Not home, but alone

“When I was 14, it seemed like a really glamorous thing to do. I
just wanted to leave home and get a place of my own.”

Susan is now 16 and lives in a hostel for young people in
Oxfordshire, receiving help and support from the Banbury Youth
Homeless Project.

“At last, it feels like I’ve got a place of my own, and
people who care about me” says Susan, “but the last two years have
been hell”.

Susan left her mum’s home when she was 14 and spent months
sleeping in parks, trying to keep one step ahead of the police and
social services who were understandably concerned for her safety
and welfare. Although a bright girl, schooling became impossible as
she “hung around” with other homeless people most of whom were
older and more streetwise.

“It was my best mate who kept me going by slipping me food and
clothes, and not letting on where I was.”

Far from being glamorous, the experience of leaving home at 14
turned out to be a tough exercise in survival. “There should be
more places where young people can get advice when they are
thinking about leaving home, and where they can go for confidential
help when they are actually on the streets,” says Susan.

Talking with groups of young people throughout the UK who have
experienced homelessness, this picture of young teenagers who are
just about surviving – or not – in streets, parks, buildings and
hostels was a recurring one, confirming how vulnerable thousands of
young people become when they feel they can no longer stay at

“My advice to anyone thinking of leaving home under 16 is
don’t,” says Sophie from Greenwich, who walked out at 15,
following what seemed like endless rows. “I’ve missed out on
so much – school, my family, my mates. All the hostels have waiting
lists, and there are so many hoops to go through to even be
considered for a place. So much depends on luck. If you get in with
the right crowd, you help each other out; if you get in with the
wrong people – they’ll take you for everything you’ve
got. Looking back, I wish I’d stuck it out longer at home.
Putting up with a few arguments has to be better than some of the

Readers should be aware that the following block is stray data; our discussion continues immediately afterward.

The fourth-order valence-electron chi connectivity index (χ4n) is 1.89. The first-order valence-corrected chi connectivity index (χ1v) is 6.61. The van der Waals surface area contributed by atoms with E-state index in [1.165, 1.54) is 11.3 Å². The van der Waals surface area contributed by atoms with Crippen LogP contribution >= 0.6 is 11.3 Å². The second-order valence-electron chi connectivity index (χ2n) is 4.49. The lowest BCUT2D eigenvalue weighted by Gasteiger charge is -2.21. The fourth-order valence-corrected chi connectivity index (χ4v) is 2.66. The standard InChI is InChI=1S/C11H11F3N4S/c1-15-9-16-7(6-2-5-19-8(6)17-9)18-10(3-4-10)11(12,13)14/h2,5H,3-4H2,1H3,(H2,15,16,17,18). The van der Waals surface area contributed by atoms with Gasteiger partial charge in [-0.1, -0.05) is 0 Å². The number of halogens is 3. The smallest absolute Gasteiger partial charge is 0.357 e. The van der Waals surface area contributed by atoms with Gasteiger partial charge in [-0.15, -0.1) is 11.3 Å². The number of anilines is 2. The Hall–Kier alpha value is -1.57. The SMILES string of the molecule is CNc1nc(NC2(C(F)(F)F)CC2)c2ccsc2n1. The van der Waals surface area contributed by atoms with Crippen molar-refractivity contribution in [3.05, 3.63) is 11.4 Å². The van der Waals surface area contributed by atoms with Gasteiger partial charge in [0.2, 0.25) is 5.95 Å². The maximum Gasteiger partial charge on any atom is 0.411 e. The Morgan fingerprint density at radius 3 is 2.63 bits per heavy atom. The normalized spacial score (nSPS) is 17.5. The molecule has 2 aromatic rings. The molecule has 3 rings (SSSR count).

nightmares I’ve been through.”

The “nightmares” of young homeless teenagers in Britain today
are often painful to recall, and were still very real to the young
people we spoke to.

“I saw things going on in hostels that I never should have seen
when I was so young!” says 16-year-old Anne from Preston. “I was
petrified all the time. Strange people would knock on my door in
the middle of the night. It was the first time I’d been in
contact with smack-heads, and it was very scary. In the end, I left
and went back to the streets – it felt safer there.”

Having left home early, many young people then find it difficult
to go back. It may be bloody mindedness on the part of the young
person – “no way am I going back after all that has happened”, says
Tom in the Midlands; or it may be the family that makes the
decision – “they’ve made it clear that there isn’t room
for me anymore,” says Iris from London.

Although many young people who have been early leavers from home
would retrospectively share Sophie’s advice to hang on for as
long as possible, they were very clear that abuse should not be
tolerated – whether physical, sexual or emotional. Unfortunately,
in the groups of younger teenagers we spoke to, there was a real
distrust of agencies such as social services who have a statutory
duty to protect them.

“You can tell the people who really care, and people like social
services who just see it as a job,” agree one group of young people
in south London. Cathy in the North West says that social services
offered her help when she first became homeless, but it just
wasn’t in a form that she could accept. Social workers were
often seen as controlling and wanting to know information that
young people were not ready to share.

Homeless young people are getting younger and, in consequence,
even more vulnerable. Many of these early leavers from home are
identified and helped by statutory and voluntary agencies. A
sizeable minority, however, manage to disappear or evade the
authorities they perceive to be unhelpful. These younger teenagers
can face risks and dangers that would overwhelm many of us who are
much older.

Rather than wait until people such as Sophie look back and warn
of the dangers of homelessness with regret, we need to become much
better at giving young teenagers good information and support to
help them stay at home where it is appropriate; and to help them
get out with dignity when home is no longer the right place to

David Harris and Maren Flohren work for Nightstop UK, a
charity that supports volunteers who offer temporary accommodation
to homeless young people in their own homes.

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